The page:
The little insight at the heart of this article is the speculation that perhaps the intensity experienced during these childhood traumas have given him emotional strengths he has drawn upon to become a world-class champion of tennis and Knight of the Realm no less. Let me explain:
Leaving aside any concerns involving the pain and suffering involved, more generally speaking we can say that any sort of trauma is highly intense on the experience scale both during and after – indeed in some cases that ‘after’ can last for the rest of one’s life. This intensity is like much higher than usual volume, taking things to a different level; or it’s like waking up in a bedroom with thirty foot high ceilings instead of the standard eight feet under which one fell asleep. Such experiences alter perspective and emotional range including the depth and scope of pressure and intensity one can later handle.
Top male tennis players both on and off the court have extraordinary levels of discipline, focus, strength, stamina, athleticism, will to win, grit, ability to shake off defeat, ability to seize opportunities to win, and perhaps most of all, the ability to raise the level of their game in the big moments making any significant victory possible. Such big moments are similar to trauma in that they are highly intense. Indeed, again leaving aside the suffering aspect, in terms of sheer intensity level a top-level semi-final or final is like three hours of steady trauma. These champions learn to stay in the moment in the midst of a storm of physical and mental challenges – in many ways similar to traumatic events. Yes, this is a controlled situation being a game with rules, but intensity-wise, it is up there.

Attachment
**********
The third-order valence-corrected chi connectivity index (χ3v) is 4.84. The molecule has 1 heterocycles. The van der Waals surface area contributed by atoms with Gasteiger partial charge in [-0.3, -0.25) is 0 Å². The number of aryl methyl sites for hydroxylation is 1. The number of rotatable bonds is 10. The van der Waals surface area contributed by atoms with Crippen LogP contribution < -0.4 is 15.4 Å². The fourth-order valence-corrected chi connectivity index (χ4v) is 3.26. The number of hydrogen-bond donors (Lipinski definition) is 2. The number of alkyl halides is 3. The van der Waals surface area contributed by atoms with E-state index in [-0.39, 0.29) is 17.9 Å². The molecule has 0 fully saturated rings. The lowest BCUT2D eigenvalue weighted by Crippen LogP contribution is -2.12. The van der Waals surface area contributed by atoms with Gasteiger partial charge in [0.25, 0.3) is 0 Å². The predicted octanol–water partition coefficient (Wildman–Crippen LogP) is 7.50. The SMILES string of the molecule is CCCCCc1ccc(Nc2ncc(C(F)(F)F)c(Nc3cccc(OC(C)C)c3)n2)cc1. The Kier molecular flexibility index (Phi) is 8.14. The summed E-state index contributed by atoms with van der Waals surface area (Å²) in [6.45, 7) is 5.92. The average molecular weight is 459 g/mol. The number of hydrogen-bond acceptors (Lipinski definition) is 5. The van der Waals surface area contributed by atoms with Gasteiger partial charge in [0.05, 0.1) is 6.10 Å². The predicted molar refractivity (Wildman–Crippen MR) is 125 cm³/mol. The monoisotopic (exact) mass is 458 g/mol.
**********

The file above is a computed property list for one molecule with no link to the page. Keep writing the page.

That is why the veteran players have such an advantage over the younger ones who are not used to keeping their footing, let alone raising their game, during such tempests. Indeed, this is likely why Tsisipas lost the French Open to Djokovic after being up two sets: he couldn’t handle the excitement, the intensity, the thrill of basically having made his dream come true, defeating his boyhood idol at a Grand Slam and so on. Because of that excitement – or perhaps excess of relief after having seemingly achieved his goal – he lost his edge, his concentration, his poise, his grit even as Djokovic, a veteran champion who has mastered such dynamics, used the prospect of imminent loss as fuel to rocket his game to a higher level and ultimately prevail in a five set classic.